Whether you are new to the concept of gamification or a seasoned professional seeking more examples in action, read on to learn more.
Gamification. The term is everywhere. Turn to Wikipedia and Google statistics, and the two will jointly inform you that (1) gamification principles are currently applied to improve everything from user engagement and physical exercise to data quality and learning and (2) explicit web searches of the term began appearing around 2010 and now rest at record high. In other words, gamification - both as a word and as a practice - is seriously trending.
The term was first coined by Nick Pelling, a British-born computer programmer and inventor, back in 2002, who also gave birth to the very first consulting efforts in this area. Interestingly, Nick’s innovative professional service proposition, “to help manufacturers evolve their electronic devices into an entertainment platform” hardly caught on. In his own words: it failed miserably.
It was not until the next decade that organizations finally began to invest in “applying elements of game design to non-game settings” – the definition most commonly used today.
Which areas of a business stand to gain the most from gamification?
According to entrepreneur, speaker, and gamification pioneer Yu-kai Chou, the answer is not straightforward but the size of the firm will generally dictate what matters. In his experience, start-ups tend to seek help with product gamification (i.e., creating a winning product that provides an addictive experience); mid-sized companies prefer to focus on marketing gamification (i.e., attracting new customers within a desired segment and keeping them engaged); while Fortune 500 firms and other large organizations gain mostly from workplace gamification (i.e., training, motivating employees or cultivating solidarity among them in a non-standard, effortless way).
Let’s look at one example of each.
Reality Drop is an Internet activism tool that rewards users for "dropping" facts about climate change onto various online forums and in comment fields on hot articles. Its purpose: to dismiss existing rumors and help spread verified facts vis-à-vis what is happening in the world. Launched by The Climate Reality Project, an organization founded by Al Gore in collaboration with Skeptical Science, an organization of volunteer scientists, the gamified web experience has received tremendous attention and promises to become a powerful opinion-changing vehicle in the years to come.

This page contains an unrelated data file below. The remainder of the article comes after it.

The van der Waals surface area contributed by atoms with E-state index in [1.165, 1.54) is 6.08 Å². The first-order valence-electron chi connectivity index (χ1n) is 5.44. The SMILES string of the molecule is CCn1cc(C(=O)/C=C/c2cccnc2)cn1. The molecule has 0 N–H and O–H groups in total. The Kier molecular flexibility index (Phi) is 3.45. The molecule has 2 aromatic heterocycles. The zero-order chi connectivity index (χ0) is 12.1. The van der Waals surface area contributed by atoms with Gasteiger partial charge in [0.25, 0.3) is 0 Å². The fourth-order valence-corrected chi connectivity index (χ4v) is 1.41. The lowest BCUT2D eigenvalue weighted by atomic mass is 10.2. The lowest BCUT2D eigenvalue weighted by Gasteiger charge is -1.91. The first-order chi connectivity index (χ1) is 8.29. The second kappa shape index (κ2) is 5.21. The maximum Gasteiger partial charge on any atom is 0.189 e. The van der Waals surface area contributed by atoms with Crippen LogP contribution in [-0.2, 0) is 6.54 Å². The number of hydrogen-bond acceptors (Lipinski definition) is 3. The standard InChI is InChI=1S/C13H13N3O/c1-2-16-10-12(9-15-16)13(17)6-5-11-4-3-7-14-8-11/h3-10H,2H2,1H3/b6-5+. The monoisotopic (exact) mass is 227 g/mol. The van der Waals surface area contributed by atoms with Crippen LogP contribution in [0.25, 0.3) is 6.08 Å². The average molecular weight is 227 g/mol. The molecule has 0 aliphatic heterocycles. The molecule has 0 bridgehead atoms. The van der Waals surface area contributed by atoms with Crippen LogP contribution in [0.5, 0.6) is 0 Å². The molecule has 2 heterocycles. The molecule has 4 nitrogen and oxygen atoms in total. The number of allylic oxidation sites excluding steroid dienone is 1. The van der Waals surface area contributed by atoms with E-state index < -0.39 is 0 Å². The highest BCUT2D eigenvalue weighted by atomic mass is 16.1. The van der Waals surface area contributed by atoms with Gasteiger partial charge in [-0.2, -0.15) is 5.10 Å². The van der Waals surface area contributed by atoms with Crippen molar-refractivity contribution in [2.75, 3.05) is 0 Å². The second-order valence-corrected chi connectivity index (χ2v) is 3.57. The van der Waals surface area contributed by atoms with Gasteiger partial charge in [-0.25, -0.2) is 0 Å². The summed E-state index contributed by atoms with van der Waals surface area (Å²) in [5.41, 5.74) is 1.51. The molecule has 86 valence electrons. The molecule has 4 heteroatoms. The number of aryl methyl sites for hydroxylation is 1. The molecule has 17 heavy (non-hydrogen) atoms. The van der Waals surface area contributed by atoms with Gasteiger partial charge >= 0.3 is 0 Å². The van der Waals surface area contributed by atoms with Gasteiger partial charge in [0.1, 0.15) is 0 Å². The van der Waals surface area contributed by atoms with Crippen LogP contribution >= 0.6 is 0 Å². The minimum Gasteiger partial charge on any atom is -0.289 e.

Further reading: Al Gore Gamifies the Climate Change Conversation.
The Magnum Pleasure Hunt Across the Internet is what marketing specialists call an “advergame”. First launched in 2011, the “Pleasure Hunt” was part of an innovative campaign series created by Unilever brand Magnum to promote its ice-cream products. In a setting reminiscent of Super Mario, a female avatar tries to collect as many chocolates as possible while running across several well-known luxury item websites. In terms of reach, the game was played by over 7.000.000 people and prompted the financing of two sequels.
For more marketing gamification cases, visit: Yu-kai Chou’s Blog.
Harvard’s Stepping up to Management is an online resource that enables new managers to learn their tasks while on the job. The training, which combines content from leading experts with a flexible, modular format, is popular among organizations such as Xerox – known to invest in innovative learning experiences for their employees. In this specific instance, the “Stepping Up” application supports users in transferring their newly acquired skills to on-the-job activities called Quests, as well as connect to other users and social media while in the process.
As we have seen, gamification is a complex trend whose impact reaches far beyond a good publicity stunt. With every new and exciting application, organizations are educating (The Accounted, Stepping Up), raising awareness (Reality Drop), creating engagement (Magnum Pleasure Hunt), and most importantly, securing their competitive advantage in the long run.